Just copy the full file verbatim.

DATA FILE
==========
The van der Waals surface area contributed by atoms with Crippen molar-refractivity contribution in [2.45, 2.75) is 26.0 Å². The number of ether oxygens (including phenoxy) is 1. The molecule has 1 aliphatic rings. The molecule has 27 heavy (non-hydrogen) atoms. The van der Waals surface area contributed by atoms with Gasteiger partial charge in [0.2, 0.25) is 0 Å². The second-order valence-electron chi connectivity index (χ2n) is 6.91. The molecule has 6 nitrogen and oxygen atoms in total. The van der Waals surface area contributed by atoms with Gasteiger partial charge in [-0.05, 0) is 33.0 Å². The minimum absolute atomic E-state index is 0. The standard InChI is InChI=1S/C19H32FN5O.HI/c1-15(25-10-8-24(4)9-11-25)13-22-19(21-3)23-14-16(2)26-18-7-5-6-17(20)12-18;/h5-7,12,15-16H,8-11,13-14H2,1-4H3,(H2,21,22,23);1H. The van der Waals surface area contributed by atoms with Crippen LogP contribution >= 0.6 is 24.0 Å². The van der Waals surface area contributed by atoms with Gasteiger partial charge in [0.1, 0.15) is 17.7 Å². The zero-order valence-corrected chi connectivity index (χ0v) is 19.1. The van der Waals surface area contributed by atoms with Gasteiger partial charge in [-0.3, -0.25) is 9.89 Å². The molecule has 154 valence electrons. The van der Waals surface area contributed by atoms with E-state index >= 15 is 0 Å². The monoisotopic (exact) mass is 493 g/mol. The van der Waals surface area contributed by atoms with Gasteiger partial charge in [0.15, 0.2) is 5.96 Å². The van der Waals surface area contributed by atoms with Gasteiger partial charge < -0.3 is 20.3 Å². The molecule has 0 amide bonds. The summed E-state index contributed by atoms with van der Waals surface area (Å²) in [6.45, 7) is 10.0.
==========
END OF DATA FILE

The van der Waals surface area contributed by atoms with Crippen molar-refractivity contribution in [2.45, 2.75) is 26.0 Å². The number of ether oxygens (including phenoxy) is 1. The molecule has 1 aliphatic rings. The molecule has 27 heavy (non-hydrogen) atoms. The van der Waals surface area contributed by atoms with Gasteiger partial charge in [0.2, 0.25) is 0 Å². The second-order valence-electron chi connectivity index (χ2n) is 6.91. The molecule has 6 nitrogen and oxygen atoms in total. The van der Waals surface area contributed by atoms with Gasteiger partial charge in [-0.05, 0) is 33.0 Å². The minimum absolute atomic E-state index is 0. The standard InChI is InChI=1S/C19H32FN5O.HI/c1-15(25-10-8-24(4)9-11-25)13-22-19(21-3)23-14-16(2)26-18-7-5-6-17(20)12-18;/h5-7,12,15-16H,8-11,13-14H2,1-4H3,(H2,21,22,23);1H. The van der Waals surface area contributed by atoms with Crippen LogP contribution >= 0.6 is 24.0 Å². The van der Waals surface area contributed by atoms with Gasteiger partial charge in [0.1, 0.15) is 17.7 Å². The zero-order valence-corrected chi connectivity index (χ0v) is 19.1. The van der Waals surface area contributed by atoms with Gasteiger partial charge in [-0.3, -0.25) is 9.89 Å². The molecule has 154 valence electrons. The van der Waals surface area contributed by atoms with E-state index >= 15 is 0 Å². The monoisotopic (exact) mass is 493 g/mol. The van der Waals surface area contributed by atoms with Gasteiger partial charge in [0.15, 0.2) is 5.96 Å². The van der Waals surface area contributed by atoms with Gasteiger partial charge < -0.3 is 20.3 Å². The molecule has 0 amide bonds. The summed E-state index contributed by atoms with van der Waals surface area (Å²) in [6.45, 7) is 10.0.